Why Was Maureen from ‘Rent Live’ Wearing a $240 Anthropologie Coat?

Isn’t she supposed to be a starving artist?

by Jaya Saxena
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Jan 28 2019, 9:04pm

Last night on Fox’s RENT Live, Maureen, played by Vanessa Hudgens, struts across the stage during “Goodbye, Love” in a red and navy patterned trench coat. That trench coat currently holds one star on Anthropologie (for being too sheer, the reviews suggest), where it retails for $240. In other words, instead of skewing cheap/vintage, RENT Live decided to dress a bisexual performance artist living in the East Village in 1989 in the clothes of a NYU freshman from Connecticut dressing up for her first internship in 2019.

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Screengrab via Anthropologie.

RENT Live was styled by Angela Wendt, the same woman who designed the costumes for the original Broadway production. There was a nod to Mark’s original striped sweater, but overall, as with every iteration of RENT, something felt off. Everything was too clean, too new. These people are supposed to be poor, right? Why did all their clothes look like something Benny, the rich, evil landlord, would wear?

RENT’s many iterations have sometimes been criticized for being a too-glossy depiction of the realities of living with AIDS in the late 1980s. None of larger-than-life drag queen Angel’s clothes look like the homemade dresses Maureen talks about her making. Broke professor Collins looks shabby, but ultimately chic and clean. Disaffected guitarist Roger looks like a straight-up Hot Topic punk. That could be because, while the play’s characters are disenfranchised, there’s only so much poverty and hardship we’re really willing to see. This is still Broadway (or a glossy movie musical, or a live TV performance), after all. If we wanted reality, we wouldn’t be here.

However, when you look at some of the characters’ backgrounds, their clean, fashionable clothes start to make more sense. RENT’s fashion choices paint a picture of a group of people fetishizing the starving artist lifestyle. Because for all the things stacked against them, there’s also an element of choice with some of the characters (notably, those who don’t have AIDS). Mark’s mom is constantly calling him from Westchester. Joanne is an Ivy League-educated lawyer with ritzy parents. Many of the characters appear to have access to a different kind of lifestyle, and choose not to partake because of their morals and values, so it makes sense sense that they look a little more put-together than the starving artist ethos of the story would imply.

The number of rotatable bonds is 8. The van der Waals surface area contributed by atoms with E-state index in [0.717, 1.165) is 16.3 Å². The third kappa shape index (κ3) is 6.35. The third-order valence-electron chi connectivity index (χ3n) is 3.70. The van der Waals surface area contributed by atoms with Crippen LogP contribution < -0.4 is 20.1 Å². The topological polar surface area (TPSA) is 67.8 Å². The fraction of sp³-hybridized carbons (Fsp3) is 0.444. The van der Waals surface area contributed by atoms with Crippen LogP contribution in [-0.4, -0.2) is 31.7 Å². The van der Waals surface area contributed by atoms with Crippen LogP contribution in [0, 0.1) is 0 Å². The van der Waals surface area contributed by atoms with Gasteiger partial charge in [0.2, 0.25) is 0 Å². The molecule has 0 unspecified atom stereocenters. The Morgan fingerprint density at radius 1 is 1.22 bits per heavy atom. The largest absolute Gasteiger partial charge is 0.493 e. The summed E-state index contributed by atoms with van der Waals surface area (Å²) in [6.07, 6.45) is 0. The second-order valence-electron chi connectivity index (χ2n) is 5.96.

Class anachronisms aside, Maureen’s coat tells a very familiar story—as Mark sings at one point, “you can take the girl out of Hicksville, but you can’t take the Hicksville out of the girl.” She’s a Long Island girl who brought her political ideals and art to the city, and who has a girlfriend with rich parents. It’s not absurd to think that she might have stopped by the Anthropologie in Manhasset before catching a train to the city.

There’s a scene in RENT where Mark is confronted by a homeless woman, who accuses him of trying to get rich and famous off of his footage of her. He may see poverty as a temporary condition to suffer through for his art, or even the price to pay for not selling out, but for her, the situation is involuntary. Her clothes are dirty and full of holes (and not the “poverty chic” kind), and she’s wearing layer upon layer in the cold. Mark, on the other hand, is wearing a well fitting-sweater and a shearling coat with nary a stain on it. He may look better because he’s the star, because we want our stars to be pretty and edgy without ever veering over into actual, visible signs of poverty. But he also looks better because she’s right.

RENT Live’s decision to clothe a “struggling” artist in Anthropologie makes a certain kind of sense when you consider the company’s legacy. Ever since its founding in 1992, Anthropologie has traded on what the New York Times’ Alex Kuczynski referred to as a “sensibility cloyingly referred to as French flea market chic,” also known by the equally tiresome “boho-chic” descriptor. In Anthro-world, markers of poverty are magically turned whimsical—why not ride a rusted-out bicycle, or appropriate a sheet as a tablecloth? It’s not hard to imagine the Maureen of the 2010s growing up, leaving performance art behind her, moving to Park Slope and taking a job in corporate PR—as RENT LIVE shows, she already has the wardrobe for it.

Tagged:
poverty
east village
Anthropologie
Rent Live